Copenhagen, Denmark: Denmark this week wrote the latest chapter in a global story that is becoming strangely familiar. The country’s new ban on any “garment that hides the face in public”—widely understood to be targeting Islamic veils like the burqa and niqab—entered into effect on Wednesday.
Limitations on wearing face veils in public have already been enacted in France, Belgium, the Netherlands, Bulgaria, and Austria. They’ve been debated as far as Australia and the Canadian province of Quebec. Despite regional differences, a similar pattern of events has recurred in some of the countries. Although not every element of the pattern has appeared in every country, France, Quebec, and Austria, for instance, have followed a progression that goes roughly like this.
First, politicians in a country propose banning the face veil, which is worn by a small number of Muslim women and reflects one interpretation of the Quran’s injunction to “cover and be modest.” They argue that a ban will promote integration, or public safety, or that wearing a veil is inconsistent with national values like gender equality. Pundits and lawmakers loudly debate the policy, and the argument rages in the press. A few propose legal challenges. Eventually, the ban is passed into law.
Then, Muslims protest in the streets together with non-Muslims, some of whom wear veils in solidarity. Then comes yet another round of loud debate, amplified across the media. With time, reports indicate that discrimination against Muslims is rising in the country. Many Muslim women begin to hold more tightly to their religious identity, and some who didn’t wear the veil before the ban now start wearing it as an act of protest. Some others opt to stay home, though it’s impossible to say how widespread the phenomenon is.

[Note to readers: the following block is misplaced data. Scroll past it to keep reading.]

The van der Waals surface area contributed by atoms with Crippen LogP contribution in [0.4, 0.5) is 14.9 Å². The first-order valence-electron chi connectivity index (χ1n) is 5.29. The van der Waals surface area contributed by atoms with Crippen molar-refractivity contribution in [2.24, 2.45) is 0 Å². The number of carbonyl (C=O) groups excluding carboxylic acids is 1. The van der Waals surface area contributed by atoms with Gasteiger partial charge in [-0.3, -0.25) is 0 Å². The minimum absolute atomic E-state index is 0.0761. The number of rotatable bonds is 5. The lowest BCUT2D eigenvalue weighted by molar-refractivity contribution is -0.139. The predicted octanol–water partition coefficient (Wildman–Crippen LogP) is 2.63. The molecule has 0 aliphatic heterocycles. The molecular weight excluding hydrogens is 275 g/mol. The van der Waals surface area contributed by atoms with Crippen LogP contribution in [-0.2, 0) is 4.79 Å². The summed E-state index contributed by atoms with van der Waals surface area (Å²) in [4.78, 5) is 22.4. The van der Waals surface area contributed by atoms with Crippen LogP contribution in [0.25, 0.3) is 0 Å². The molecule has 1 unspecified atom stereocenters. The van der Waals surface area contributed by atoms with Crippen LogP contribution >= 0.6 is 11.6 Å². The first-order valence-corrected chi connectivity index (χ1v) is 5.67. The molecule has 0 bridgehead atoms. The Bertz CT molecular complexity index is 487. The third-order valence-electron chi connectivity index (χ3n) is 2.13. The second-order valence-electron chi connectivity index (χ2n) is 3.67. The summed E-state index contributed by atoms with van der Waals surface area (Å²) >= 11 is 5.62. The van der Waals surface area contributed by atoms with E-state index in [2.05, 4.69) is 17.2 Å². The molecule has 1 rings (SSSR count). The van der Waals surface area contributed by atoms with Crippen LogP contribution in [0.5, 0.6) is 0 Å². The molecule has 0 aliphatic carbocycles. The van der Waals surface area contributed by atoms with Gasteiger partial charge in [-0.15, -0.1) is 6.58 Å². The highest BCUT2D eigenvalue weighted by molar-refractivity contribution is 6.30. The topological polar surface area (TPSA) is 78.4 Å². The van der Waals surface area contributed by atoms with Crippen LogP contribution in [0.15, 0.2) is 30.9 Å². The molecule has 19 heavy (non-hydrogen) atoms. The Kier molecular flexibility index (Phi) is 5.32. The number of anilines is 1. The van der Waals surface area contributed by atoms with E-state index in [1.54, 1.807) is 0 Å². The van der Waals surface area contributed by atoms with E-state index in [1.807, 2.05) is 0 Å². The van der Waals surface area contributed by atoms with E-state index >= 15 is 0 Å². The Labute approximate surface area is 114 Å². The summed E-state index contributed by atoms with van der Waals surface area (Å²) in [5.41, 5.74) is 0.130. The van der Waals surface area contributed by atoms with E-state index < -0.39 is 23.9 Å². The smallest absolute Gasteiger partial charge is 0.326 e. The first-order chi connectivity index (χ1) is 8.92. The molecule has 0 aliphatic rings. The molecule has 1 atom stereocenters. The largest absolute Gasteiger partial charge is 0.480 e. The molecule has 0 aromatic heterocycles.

If the ban was truly meant to promote gender equality, it appears to backfire. And yet, a few months later, another country enacts its own ban, and the whole process happens all over again.
Denmark has so far followed this progression. It was nine years ago that the right-wing Danish People’s Party first called for a ban on full-face coverings in public. But the move later found support elsewhere on the political spectrum. More recently, Marcus Knuth, of the ruling liberal party Venstre, argued that full-face veils are “strongly oppressive.” The justice minister, Søren Pape Poulsen, called one such full-face covering, the niqab, “incompatible with the values in Danish society.” The law enacting the ban passed in May. As it entered into force this Wednesday, hundreds of Muslims protested while wearing the now-illegal veils. They were joined by non-Muslims, many of whom also covered their faces—with everything from niqabs to horse-head masks—in solidarity.
On Thursday, I spoke to Sabina, a 21-year-old Muslim who lives in Copenhagen and wears the niqab. (She declined to give her last name out of concern for her safety.) She told me she’s worried the ban will result in niqab-wearing women becoming isolated in their homes. “I haven’t been out all day because I really have to consider if it’s worth going out and worth me getting a fine, because I’m at risk of that now—every time I step out of my front door, I’m a criminal.” A violation results in a fine of about $150 for a first-time offender.
But she added that she and other women will refuse to take off the veil. “The niqab is a huge part of my identity. It’s a very spiritual choice—and now it has also become a sign of protest,” she said. “I actually believe that whenever politicians make these discriminatory laws, we only get stronger. We feel that this ban has made us a lot more vocal, brave, and strong. We are encouraging even more women to wear the niqab. It has already resulted in me being more firm in my beliefs and holding more tightly to my niqab.”
If the experience of places like France, Quebec, and Austria are any indication, Denmark’s ban is likely to keep backfiring.
France banned Muslim headscarves and other conspicuous religious symbols from public schools in 2004, and banned full-face veils from all public spaces in 2010. President Nicolas Sarkozy declared, “It is a question of freedom and of women’s dignity. The burqa is not a religious sign. It is a sign of the subjugation, of the submission, of women.” But instead of complying, some young Muslim women began to express resentment of French society, and doubled down on head-covering as a form of political protest. “It’s my way of fighting, to say no to the government, who took away my liberty,” said one woman who began veiling herself after 2010.
(Courtesy: Global Governance Watch)